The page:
Grad PLUS Loans: Everything You Need to Know


It’s important for students to have clear, timely and actionable information about how much it costs to attend college and what options they have to cover those expenses, including loans, according to student advocates.

That’s especially true for graduate students considering whether to apply for federal Grad PLUS student loans, which ”can become particularly burdensome because they have a higher interest rate and because students can borrow up to their full cost of attendance,” says Michele Streeter, senior director of college affordability at the Institute for College Access & Success, a national nonprofit based in California and Washington, D.C.

“Students looking to take out Graduate PLUS loans should carefully review their aid offer and consider how much they need to borrow to cover their costs, and whether they will earn enough in their field to keep up with their loan payments,” she adds. “Students don’t have to accept the full loan amount offered to them by their college.”

What Is a Grad PLUS Loan?

The Grad PLUS loan is a type of federal direct PLUS loan available to eligible graduate and professional students to finance their education, including living expenses. A Grad PLUS loan is intended to supplement any direct unsubsidized loans for which such students are eligible.

The U.S. Department of Education makes Grad PLUS loans to qualified students through schools participating in the federal direct loan program.

Streeter and other student loan experts say it’s worth noting that while some graduate students may qualify for private student loans that have lower interest rates than the Grad PLUS loan, they should be wary: Federal student loans come with better consumer protections than even the most generous private student loans.

How to Apply for a Grad PLUS Loan

Before applying for a grad PLUS loan, you must complete the Free Application for Federal Student Aid, a federal form also known as the FAFSA that determines financial need and eligibility and that schools typically require for institutional aid like scholarships.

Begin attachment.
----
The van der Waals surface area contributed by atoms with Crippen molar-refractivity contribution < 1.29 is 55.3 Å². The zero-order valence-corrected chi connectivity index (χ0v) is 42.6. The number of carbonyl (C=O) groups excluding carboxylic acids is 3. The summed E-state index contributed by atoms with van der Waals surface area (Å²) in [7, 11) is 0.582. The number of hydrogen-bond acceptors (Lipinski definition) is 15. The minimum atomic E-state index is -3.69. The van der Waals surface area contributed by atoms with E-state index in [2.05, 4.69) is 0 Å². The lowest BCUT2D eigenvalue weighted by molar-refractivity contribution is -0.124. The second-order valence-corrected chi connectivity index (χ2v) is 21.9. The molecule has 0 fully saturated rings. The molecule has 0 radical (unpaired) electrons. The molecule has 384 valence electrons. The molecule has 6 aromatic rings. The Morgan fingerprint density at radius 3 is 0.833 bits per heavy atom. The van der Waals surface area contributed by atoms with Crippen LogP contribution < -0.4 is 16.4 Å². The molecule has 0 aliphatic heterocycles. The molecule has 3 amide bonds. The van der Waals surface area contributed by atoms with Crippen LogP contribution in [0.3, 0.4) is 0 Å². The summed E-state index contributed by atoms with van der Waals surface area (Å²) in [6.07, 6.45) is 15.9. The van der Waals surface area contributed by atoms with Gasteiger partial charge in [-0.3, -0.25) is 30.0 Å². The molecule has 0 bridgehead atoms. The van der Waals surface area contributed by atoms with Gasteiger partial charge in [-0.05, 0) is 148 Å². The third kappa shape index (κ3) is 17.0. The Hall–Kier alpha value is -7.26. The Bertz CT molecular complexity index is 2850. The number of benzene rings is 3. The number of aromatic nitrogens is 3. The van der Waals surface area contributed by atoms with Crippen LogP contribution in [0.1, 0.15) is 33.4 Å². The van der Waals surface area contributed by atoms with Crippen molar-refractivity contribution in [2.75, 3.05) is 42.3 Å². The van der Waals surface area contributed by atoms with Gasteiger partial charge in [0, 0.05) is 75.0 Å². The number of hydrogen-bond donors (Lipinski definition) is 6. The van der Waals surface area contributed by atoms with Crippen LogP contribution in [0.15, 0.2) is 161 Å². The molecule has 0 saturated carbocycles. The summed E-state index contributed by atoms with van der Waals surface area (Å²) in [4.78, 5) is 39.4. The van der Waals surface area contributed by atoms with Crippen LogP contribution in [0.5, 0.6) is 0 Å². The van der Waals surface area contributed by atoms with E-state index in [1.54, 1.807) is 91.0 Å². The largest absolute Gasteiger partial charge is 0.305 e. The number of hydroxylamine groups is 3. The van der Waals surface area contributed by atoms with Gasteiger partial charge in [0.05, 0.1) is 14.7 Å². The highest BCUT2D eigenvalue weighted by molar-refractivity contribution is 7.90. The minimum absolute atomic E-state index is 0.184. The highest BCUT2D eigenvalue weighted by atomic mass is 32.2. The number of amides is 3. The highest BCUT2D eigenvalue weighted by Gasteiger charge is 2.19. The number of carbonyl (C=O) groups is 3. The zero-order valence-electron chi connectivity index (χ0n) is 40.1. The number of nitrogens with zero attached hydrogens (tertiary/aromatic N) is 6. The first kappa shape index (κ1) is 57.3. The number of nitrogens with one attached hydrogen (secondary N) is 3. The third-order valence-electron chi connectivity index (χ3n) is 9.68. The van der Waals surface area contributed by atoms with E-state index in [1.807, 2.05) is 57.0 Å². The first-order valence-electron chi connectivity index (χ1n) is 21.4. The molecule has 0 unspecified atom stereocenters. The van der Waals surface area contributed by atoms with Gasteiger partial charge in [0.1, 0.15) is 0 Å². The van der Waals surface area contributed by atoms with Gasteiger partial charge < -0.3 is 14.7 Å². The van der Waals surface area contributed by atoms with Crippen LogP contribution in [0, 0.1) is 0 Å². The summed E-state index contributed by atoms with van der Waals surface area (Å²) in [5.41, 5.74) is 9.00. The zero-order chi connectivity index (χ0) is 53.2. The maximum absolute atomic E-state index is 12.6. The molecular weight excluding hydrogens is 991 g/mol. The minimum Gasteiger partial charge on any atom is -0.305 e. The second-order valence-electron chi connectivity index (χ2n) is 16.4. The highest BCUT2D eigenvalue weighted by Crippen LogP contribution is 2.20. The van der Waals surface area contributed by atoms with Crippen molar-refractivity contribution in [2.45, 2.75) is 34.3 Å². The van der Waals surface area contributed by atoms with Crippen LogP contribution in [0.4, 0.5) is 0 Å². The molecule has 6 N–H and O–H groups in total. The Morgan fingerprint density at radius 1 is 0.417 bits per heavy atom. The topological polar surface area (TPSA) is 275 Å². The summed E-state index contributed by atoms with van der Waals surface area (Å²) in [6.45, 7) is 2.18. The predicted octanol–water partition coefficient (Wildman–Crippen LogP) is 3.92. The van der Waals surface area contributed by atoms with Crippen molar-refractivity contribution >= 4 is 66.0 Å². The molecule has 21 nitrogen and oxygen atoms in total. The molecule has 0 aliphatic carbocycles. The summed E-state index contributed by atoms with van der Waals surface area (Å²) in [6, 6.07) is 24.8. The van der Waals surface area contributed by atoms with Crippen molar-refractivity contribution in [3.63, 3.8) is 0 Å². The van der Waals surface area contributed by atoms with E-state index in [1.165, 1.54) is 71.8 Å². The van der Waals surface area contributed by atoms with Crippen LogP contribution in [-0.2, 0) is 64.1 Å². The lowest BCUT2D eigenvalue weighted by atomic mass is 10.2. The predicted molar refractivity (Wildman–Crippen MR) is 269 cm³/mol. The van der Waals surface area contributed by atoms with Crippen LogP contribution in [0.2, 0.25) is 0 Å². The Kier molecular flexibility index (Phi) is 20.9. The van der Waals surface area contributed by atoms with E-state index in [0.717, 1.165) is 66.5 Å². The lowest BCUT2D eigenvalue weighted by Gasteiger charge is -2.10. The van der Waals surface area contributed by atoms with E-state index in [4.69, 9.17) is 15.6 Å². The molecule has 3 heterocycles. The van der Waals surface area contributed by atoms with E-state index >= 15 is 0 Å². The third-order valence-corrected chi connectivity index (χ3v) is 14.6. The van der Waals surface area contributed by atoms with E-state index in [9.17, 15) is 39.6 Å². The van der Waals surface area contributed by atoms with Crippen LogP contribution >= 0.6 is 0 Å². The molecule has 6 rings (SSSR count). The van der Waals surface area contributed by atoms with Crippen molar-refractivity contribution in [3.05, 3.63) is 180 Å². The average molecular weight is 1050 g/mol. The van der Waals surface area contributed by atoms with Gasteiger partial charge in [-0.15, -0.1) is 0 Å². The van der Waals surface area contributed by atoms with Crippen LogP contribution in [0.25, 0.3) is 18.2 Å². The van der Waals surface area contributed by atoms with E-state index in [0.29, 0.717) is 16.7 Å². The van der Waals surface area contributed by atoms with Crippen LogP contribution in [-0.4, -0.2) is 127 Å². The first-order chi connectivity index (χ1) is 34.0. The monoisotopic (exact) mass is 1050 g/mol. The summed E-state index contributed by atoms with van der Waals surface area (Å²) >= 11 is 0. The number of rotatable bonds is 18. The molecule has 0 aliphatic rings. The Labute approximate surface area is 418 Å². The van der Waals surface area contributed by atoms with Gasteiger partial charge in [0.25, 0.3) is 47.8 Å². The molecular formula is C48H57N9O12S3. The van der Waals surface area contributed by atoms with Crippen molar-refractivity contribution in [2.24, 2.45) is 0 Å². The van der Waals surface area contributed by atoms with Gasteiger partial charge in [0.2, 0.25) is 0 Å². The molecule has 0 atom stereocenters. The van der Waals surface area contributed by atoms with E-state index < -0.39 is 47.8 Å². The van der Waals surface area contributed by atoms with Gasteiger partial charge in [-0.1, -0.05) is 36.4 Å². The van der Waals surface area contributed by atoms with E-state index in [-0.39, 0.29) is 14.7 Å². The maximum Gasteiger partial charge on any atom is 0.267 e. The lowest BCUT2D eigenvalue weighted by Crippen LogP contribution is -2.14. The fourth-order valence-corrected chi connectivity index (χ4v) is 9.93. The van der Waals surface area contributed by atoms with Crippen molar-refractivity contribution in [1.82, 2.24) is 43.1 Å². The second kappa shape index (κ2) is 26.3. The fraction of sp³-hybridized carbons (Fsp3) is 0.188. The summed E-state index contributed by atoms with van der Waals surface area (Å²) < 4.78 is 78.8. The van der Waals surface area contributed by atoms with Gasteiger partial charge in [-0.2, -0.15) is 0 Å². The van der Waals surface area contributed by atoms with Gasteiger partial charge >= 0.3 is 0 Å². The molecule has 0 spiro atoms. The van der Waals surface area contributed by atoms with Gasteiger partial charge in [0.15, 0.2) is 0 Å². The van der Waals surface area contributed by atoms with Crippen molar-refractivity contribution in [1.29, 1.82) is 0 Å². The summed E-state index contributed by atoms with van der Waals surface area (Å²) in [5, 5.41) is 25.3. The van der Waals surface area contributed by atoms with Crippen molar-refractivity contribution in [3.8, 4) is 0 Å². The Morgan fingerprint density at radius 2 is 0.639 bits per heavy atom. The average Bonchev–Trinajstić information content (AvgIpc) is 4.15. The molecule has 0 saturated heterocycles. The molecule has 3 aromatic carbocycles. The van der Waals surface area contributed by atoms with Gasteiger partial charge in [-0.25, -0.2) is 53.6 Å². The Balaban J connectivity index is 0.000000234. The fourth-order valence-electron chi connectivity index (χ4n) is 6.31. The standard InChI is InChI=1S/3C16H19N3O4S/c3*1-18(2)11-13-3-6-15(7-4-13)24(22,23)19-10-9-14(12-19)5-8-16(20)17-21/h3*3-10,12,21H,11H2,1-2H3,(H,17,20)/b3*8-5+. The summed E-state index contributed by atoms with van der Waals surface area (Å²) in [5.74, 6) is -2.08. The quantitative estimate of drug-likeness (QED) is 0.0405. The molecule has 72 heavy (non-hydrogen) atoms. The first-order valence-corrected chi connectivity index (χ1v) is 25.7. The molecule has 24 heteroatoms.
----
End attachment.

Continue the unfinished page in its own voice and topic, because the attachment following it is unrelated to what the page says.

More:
Most schools require you to apply for a Direct PLUS loan online, but some schools have different application processes. Federal Student Aid, a website operated by the U.S. Department of Education, has a list of schools that participate in the federal direct loan program. When selecting your school from the list, the site will tell you if the school has a different application process. If so, check with the school’s financial aid office to find out how to apply for a Grad PLUS loan.

A credit check will be performed during the application process. If you have an adverse credit history, you may still qualify by obtaining an endorser, a type of co-signer who agrees to repay the loan if you fail to do so.

An approved borrower with an adverse credit history must complete credit counseling for PLUS loan borrowers whether the student has an endorser or was able to document extenuating circumstances to the satisfaction of the Education Department.

Things to Remember About Grad PLUS Loans

For Grad PLUS loans first disbursed on or after July 1, 2022, and before July 1, 2023, the interest rate is 7.54%, up from 6.28% the prior year. This is a fixed interest rate, set by the U.S. Congress, for the life of the loan. The maximum Grad PLUS loan amount you can borrow is the cost of attendance – which is determined by the school – minus any other financial assistance you receive.